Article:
Quickies: Fascist Trump Children’s Book and States Taking on Private Prisons

Plus more on the depressing private takeover of .org domains

  • Metaxas’ “Donald Builds the Wall” Recalls Nazi Children’s Books, at Love, Joy, Feminism: “I watched a video of Metaxas doing a ‘dramatic reading’ of his book. I wanted to make sure I wasn’t being unfair to him—I do try to give everyone the benefit of the doubt, and my friends still [tell] me I hand out way too many second chances. Anyway, at one point during his reading, Metaxas paused, noted the scaly swamp creatures in that page’s image, and called it ‘a Maurice Sendak homage.’ I cannot get over how damnably disrespectful this is. Sendak was born in New York City in 1928. His parents were Polish Jewish immigrants. His childhood was overshadowed by the death of much of his extended family in the Holocaust. To drag Sendak in, as though he would approve of this project, is horrific—and Sendak died in 2012, so he can’t exactly object.” H/t Muscadine
  • Oh, and in case any of you missed it, Mike Godwin, who coined Godwin’s Law, has officially declared it moot in the Trump era:


  • Private Prisons Face an Uncertain Future as States Turn Their Backs on the Industry, at Vox: I am fascinated (and often heartened) by how states are stepping up where the federal government under Trump is failing. We were so close to getting rid of the abomination of private prisons, which shouldn’t exist ever, at all, period. So of course, Trump went in the opposite direction to help his friends and himself cash in. I wish all states would simply abolish these prisons.
  • Powerful Internet Authority Says It’s Powerless to Stop Billion Dollar .org Takeover, at Mashable: And speaking of the evils of privatization, apparently ICANN can’t (or won’t) do a thing about .org domains going into private hands. This is horrible news for nonprofits, and another sign that we are going in the WRONG direction in terms of privatization.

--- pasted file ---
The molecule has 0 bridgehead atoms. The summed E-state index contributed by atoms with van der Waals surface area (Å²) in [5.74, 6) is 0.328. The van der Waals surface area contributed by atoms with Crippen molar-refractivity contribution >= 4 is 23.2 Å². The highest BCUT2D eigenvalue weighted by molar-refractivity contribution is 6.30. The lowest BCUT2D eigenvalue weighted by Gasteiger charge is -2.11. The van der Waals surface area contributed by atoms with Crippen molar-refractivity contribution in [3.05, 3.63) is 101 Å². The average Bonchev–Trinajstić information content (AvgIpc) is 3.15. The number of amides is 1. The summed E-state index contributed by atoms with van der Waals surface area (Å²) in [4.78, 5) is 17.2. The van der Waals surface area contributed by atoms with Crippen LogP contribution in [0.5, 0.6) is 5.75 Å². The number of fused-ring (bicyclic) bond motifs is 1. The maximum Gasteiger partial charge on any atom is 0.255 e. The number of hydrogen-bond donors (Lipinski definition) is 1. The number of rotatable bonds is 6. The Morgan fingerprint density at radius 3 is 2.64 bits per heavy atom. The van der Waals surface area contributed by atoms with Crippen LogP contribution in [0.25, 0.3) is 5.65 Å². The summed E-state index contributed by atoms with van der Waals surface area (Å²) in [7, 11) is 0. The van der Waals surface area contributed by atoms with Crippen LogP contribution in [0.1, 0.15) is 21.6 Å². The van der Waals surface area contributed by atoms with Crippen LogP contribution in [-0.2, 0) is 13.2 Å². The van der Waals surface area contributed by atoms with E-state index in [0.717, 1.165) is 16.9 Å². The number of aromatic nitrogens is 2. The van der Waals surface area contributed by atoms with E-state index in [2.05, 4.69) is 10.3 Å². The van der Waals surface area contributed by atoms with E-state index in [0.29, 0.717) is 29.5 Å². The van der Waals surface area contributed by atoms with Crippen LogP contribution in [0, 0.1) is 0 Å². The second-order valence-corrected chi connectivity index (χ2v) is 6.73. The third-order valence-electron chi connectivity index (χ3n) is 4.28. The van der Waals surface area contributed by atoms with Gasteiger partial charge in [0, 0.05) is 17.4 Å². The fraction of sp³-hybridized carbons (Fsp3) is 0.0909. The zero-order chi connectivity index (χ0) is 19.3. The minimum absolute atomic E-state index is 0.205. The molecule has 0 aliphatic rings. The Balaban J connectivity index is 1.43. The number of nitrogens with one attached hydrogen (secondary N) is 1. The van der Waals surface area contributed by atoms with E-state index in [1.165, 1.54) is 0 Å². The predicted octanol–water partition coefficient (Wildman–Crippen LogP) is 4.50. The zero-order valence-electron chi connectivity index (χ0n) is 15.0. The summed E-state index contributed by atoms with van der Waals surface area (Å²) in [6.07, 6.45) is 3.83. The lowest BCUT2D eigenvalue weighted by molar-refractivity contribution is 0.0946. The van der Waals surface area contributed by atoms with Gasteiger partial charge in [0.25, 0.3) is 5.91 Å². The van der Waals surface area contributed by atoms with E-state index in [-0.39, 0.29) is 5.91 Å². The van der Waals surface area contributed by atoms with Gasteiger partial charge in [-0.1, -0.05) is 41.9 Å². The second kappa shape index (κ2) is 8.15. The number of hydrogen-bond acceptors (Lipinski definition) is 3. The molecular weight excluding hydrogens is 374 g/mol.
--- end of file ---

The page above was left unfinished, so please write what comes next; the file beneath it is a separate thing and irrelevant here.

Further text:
Melanie Mallon

Melanie is a freelance editor and writer living in a small town outside Minneapolis with her husband, two kids, dog, and two cats. When not making fun of bad charts or running the Uncensorship Project, she spends her time wrangling commas, making colon jokes, and putting out random dumpster fires. You can find her on Twitter as @MelMall, on Facebook, and on Instagram.

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One Comment

  1. In reality, ICANN had never had much actual authority over who is allowed to have certain TLDs (three letter domains) such as .com, .org, and so on. They don’t even regulate who can get a .gov domain; the US Government does that separately. This is why some of the first .org domains were used by for profit companies. After public backlash, the domain servicers (i.e. GoDaddy and the like today) privately promised to only sell the .org domains to non profits, but only well recognized ones. I could always buy abcxyz.org, but redCross.org or something else recognizable was harder to get them to agree to.
    In short, there are literally no requirements to buy a .org domain except good faith from the registrars. Even if there were requirements, ICANN has no teeth to enforce any requirements anyway. They have literally no power to regulate anything.

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